To determine the life strategies of the nematodes, the maturity index (MI) was calculated according to the weighted mean of the individual genus scores, as , where ν is the colonisers-persisters (c-p) value of the genus i, and ƒ (i) is the frequency of that genus49.

Statistical analyses

To assess differences between areas, states and sites, we applied uni- and multivariate distance-based permutational analyses of variance. All the statistical analyses were carried out using the same sampling design, considering 3 factors as main sources of variance: State (fixed, 2 levels: meadows and barrens), Area (fixed, 6 levels: Minorca, Sardinia, Tuscany, Sicily, Croatia and Montenegro) and Site (random and nested in State and Area, 2 levels: Site1 and Site2).

The variability in the OM compounds contents, total meiofaunal abundance and biomass were assessed using univariate distance-based permutational analyses of variance PERMANOVA50,51, separately for each variable.

The variability in the biochemical composition and nutritional quality of OM, taxonomic/species composition of meiofaunal communities and nematode assemblages were assessed using multivariate distance-based permutational analyses of variance, PERMANOVA50,51. We used the PERMANOVA tests based on matrices of Euclidean distance after normalisation of the data (for OM variables) and on Bray-Curtis similarity resemblance matrix without transformation (for meiofaunal abundance, biomass and nematode species composition)50,51.

Since PERMANOVA is sensitive to differences in multivariate dispersion among groups, we also used a test of homogeneity of dispersion (PERMDISP) to test the null hypothesis of equal dispersions among groups as an analogous to a uni-variate test for homogeneity prior to identifying differences in the distribution among groups at the different spatial scales. When significant differences were encountered, the PERMANOVA analyses were conducted separately for each area or sampling site. However, in order to gather additional information on the variability of investigated variables at largest spatial scale (i.e., among areas), we forced the PERMANOVA analysis, testing for differences among areas, for barrens and meadows separately.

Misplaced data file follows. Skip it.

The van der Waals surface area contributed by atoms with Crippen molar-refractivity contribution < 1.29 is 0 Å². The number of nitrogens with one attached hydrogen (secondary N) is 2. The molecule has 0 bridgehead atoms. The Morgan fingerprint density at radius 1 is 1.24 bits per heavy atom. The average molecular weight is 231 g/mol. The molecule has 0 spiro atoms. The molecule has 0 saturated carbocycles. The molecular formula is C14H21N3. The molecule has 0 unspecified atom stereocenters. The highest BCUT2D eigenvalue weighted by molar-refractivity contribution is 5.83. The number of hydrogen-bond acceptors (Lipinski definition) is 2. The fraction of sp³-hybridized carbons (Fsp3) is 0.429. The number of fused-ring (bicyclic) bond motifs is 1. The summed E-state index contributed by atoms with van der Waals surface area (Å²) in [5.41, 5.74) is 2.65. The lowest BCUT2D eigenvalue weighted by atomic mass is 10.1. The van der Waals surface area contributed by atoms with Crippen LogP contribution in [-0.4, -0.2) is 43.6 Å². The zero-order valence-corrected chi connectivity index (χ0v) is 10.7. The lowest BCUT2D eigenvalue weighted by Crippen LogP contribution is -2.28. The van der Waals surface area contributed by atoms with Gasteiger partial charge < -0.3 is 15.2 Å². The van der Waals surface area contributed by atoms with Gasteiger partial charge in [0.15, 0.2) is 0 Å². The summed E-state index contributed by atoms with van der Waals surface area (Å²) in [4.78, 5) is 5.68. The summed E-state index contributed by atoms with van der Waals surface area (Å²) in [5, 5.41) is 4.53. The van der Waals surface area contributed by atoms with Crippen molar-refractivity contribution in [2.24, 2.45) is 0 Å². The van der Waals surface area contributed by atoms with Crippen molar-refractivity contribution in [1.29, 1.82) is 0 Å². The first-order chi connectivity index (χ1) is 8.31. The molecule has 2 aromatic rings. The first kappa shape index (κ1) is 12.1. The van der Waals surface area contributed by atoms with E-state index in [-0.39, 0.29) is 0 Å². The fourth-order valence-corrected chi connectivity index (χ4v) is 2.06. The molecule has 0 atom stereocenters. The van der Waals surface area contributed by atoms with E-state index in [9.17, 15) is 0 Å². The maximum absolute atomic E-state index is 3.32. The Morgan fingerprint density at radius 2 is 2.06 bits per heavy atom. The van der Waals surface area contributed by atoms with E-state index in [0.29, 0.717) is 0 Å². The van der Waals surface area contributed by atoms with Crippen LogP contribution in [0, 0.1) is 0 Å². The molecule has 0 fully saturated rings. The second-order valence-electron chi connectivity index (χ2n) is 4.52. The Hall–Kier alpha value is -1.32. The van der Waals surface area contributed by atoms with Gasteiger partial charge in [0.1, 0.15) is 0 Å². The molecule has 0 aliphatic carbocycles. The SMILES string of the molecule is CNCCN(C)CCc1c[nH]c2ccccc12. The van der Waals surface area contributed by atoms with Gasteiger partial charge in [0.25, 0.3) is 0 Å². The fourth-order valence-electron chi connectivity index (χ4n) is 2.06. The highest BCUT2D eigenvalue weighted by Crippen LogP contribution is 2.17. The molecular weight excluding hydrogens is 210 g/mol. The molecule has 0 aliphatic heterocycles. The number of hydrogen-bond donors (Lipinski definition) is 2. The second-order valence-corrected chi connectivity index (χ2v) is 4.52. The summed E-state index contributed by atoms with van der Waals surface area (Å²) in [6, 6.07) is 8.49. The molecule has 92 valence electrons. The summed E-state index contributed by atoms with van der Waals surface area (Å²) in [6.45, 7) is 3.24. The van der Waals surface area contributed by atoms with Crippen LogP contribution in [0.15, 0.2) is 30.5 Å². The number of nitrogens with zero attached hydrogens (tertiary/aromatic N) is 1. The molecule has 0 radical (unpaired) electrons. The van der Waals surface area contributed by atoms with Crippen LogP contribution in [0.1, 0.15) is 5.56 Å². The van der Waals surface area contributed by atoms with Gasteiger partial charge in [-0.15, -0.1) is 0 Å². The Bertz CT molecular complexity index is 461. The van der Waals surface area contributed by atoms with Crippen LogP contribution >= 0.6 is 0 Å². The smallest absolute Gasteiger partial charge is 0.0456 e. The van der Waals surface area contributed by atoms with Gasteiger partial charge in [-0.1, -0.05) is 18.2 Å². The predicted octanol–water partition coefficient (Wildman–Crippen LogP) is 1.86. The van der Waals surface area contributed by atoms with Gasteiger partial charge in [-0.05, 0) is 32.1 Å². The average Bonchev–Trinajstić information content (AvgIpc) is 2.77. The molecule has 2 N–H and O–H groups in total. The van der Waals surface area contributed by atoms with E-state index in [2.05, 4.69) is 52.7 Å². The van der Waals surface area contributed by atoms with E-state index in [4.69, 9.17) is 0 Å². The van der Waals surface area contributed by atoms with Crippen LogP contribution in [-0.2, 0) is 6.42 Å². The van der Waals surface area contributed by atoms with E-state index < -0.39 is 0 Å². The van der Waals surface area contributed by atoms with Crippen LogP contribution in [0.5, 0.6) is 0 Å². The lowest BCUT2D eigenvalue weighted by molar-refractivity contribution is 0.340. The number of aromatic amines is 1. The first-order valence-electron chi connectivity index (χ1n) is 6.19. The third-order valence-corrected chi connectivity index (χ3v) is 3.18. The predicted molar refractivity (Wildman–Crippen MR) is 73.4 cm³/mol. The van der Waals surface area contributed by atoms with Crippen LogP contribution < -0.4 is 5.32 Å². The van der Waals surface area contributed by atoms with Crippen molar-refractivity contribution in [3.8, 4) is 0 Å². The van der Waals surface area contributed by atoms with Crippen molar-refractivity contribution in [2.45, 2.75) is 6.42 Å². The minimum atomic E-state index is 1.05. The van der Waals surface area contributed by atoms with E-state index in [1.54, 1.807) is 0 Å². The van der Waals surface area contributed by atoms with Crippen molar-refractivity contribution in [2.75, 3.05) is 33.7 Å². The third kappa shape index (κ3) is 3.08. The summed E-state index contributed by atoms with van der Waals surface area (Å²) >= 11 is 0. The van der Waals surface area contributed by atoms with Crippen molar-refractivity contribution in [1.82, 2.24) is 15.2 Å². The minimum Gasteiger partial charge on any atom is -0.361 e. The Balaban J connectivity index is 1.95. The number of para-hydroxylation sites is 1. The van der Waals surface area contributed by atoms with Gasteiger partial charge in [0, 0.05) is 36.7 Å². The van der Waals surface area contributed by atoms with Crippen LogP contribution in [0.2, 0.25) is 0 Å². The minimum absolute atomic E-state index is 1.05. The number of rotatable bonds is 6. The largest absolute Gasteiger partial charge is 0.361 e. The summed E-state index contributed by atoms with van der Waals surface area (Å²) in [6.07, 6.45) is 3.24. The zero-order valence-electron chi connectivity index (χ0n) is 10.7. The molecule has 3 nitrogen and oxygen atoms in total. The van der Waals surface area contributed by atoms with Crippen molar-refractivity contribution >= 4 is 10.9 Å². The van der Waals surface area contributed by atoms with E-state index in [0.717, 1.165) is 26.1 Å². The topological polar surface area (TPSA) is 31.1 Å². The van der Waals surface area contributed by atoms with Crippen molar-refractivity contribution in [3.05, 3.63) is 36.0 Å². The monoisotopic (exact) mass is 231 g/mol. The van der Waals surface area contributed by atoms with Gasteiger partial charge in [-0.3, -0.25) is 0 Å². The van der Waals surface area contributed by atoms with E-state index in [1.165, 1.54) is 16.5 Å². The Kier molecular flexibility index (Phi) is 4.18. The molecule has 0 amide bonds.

To visualize differences between states, areas and sites in the meiofaunal community and nematode assemblages’ composition, bi-plots after a Canonical Analysis of Principal Coordinates (CAP) were prepared52. Additionally, in order to quantify the % dissimilarity among areas within each state and between states at each area, SIMPER tests were also carried out.

For all the statistical analyses utilized, when significant differences were observed between states, areas or sites, pairwise tests were also applied to ascertain patterns of differences among samples (pairwise results shown only for differences among areas).

To determine whether the indices of diversity (in terms of richness of meiofaunal taxa and nematode SR) are influenced by the environmental variables (% of barren, quantity of sedimentary OM in terms of biopolymeric C concentration and OM biochemical composition), we carried out multivariate multiple regression analyses (DistLM forward). P values were obtained with 4999 permutations of residuals under the reduced model. Linear relationships between quantity of sediment organic matter and between the meiofaunal and nematode diversity indices were also investigated using linear regressions, in order to evaluate the direction and scale of variations. Uni- and multivariate PERMANOVA, pairwise, CAP, SIMPER and DistLM forward tests were carried out using the routines included in the software PRIMER 6+53.

To visualize the differences between meadows and barrens for all the investigated variables we first estimated the effect sizes with log–response ratios54,55: Ri = ln (XBi/XMi), where Ri is the log–response ratio for the response category (i.e., barren conditions) of the area i, and XBi and XMi are the mean values of the metric for area i in barrens (B) and meadows (M), respectively.

Additional Information

How to cite this article: Bianchelli, S. et al. Biodiversity loss and turnover in alternative states in the Mediterranean Sea: a case study on meiofauna. Sci. Rep. 6, 34544; doi: 10.1038/srep34544 (2016).